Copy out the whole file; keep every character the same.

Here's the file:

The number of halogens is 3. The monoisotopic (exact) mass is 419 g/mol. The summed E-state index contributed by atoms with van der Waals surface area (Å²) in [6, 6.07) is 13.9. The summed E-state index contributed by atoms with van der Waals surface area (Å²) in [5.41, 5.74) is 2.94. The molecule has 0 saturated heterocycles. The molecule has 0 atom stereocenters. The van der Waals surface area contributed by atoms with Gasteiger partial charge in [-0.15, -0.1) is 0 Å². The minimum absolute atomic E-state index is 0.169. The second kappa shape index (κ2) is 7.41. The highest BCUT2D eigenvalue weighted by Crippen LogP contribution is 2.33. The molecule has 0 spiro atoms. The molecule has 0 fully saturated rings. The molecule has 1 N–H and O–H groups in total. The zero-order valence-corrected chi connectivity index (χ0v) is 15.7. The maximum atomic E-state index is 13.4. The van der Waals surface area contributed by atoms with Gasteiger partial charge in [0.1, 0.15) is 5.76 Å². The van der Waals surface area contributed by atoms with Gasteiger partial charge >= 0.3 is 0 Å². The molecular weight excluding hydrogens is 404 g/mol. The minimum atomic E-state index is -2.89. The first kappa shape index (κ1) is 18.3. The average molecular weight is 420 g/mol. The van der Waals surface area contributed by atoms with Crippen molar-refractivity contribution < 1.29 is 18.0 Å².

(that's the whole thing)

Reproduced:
The number of halogens is 3. The monoisotopic (exact) mass is 419 g/mol. The summed E-state index contributed by atoms with van der Waals surface area (Å²) in [6, 6.07) is 13.9. The summed E-state index contributed by atoms with van der Waals surface area (Å²) in [5.41, 5.74) is 2.94. The molecule has 0 saturated heterocycles. The molecule has 0 atom stereocenters. The van der Waals surface area contributed by atoms with Gasteiger partial charge in [-0.15, -0.1) is 0 Å². The minimum absolute atomic E-state index is 0.169. The second kappa shape index (κ2) is 7.41. The highest BCUT2D eigenvalue weighted by Crippen LogP contribution is 2.33. The molecule has 0 spiro atoms. The molecule has 0 fully saturated rings. The molecule has 1 N–H and O–H groups in total. The zero-order valence-corrected chi connectivity index (χ0v) is 15.7. The maximum atomic E-state index is 13.4. The van der Waals surface area contributed by atoms with Gasteiger partial charge in [0.1, 0.15) is 5.76 Å². The van der Waals surface area contributed by atoms with Gasteiger partial charge >= 0.3 is 0 Å². The molecular weight excluding hydrogens is 404 g/mol. The minimum atomic E-state index is -2.89. The first kappa shape index (κ1) is 18.3. The average molecular weight is 420 g/mol. The van der Waals surface area contributed by atoms with Crippen molar-refractivity contribution < 1.29 is 18.0 Å².